My review of Stanley Prusiner's autobiography is published

My review of Stanley Prusiner's autobiography is published

 Near the end of Stanley Prusiner’s memoir of his Nobel Prize-winning research into the cause of such devastating neurological diseases as Creutzfeldt-Jakob Disease (CJD) and Mad Cow Disease, he recounts how, after a talk at the Aspen Institute, his host admonished him for delivering overly sobering remarks on Alzheimer’s disease. “You have to give people some hope,” his host told him. “You need to give them some reason to believe that Alzheimer’s is not hopeless—otherwise, they won’t be interested in supporting your research.”

The comment bothered Prusiner, now director of the Institute for Neurodegenerative Diseases and professor of neurology at the University of California, San Francisco. Throughout his research career, he had been vexed by money—the need for it and the lack of it. But he would not engage in the “dangerous behavior” of distorting his understanding of the facts to fit other people’s desires, he makes clear. Nor will he peddle science’s most potent fundraising tonic: the Elixir of Hope. “For a scientist,” he reflects, “the most important trait is intellectual honesty within himself.”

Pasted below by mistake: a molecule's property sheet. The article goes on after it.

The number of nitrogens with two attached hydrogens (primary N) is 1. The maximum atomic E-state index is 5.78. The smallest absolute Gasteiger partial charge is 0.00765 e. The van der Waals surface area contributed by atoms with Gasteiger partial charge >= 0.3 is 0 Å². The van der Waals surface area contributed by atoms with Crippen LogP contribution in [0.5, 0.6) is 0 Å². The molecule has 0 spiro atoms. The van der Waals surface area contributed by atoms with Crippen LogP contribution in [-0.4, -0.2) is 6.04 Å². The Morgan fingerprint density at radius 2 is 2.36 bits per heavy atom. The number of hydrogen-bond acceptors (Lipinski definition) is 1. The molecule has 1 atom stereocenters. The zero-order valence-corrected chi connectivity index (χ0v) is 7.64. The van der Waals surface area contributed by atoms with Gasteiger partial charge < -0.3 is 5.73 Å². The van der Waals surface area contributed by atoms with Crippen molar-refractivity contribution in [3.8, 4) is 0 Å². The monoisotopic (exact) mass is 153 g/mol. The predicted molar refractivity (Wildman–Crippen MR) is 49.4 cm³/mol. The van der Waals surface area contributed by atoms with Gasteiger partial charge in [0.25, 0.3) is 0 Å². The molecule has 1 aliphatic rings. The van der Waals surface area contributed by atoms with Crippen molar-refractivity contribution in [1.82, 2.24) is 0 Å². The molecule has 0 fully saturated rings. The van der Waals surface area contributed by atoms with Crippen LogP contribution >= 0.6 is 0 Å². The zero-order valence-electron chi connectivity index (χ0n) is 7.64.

It is by this ethos that the reader should judge Madness and Memory: The Discovery of Prions—A New Biological Principle of Disease, Prusiner’s memoir of the journey from his humble Midwestern boyhood to the Mount Parnassus of science. 

... to read the rest of the review, please visit the Pennsylvania Gazette.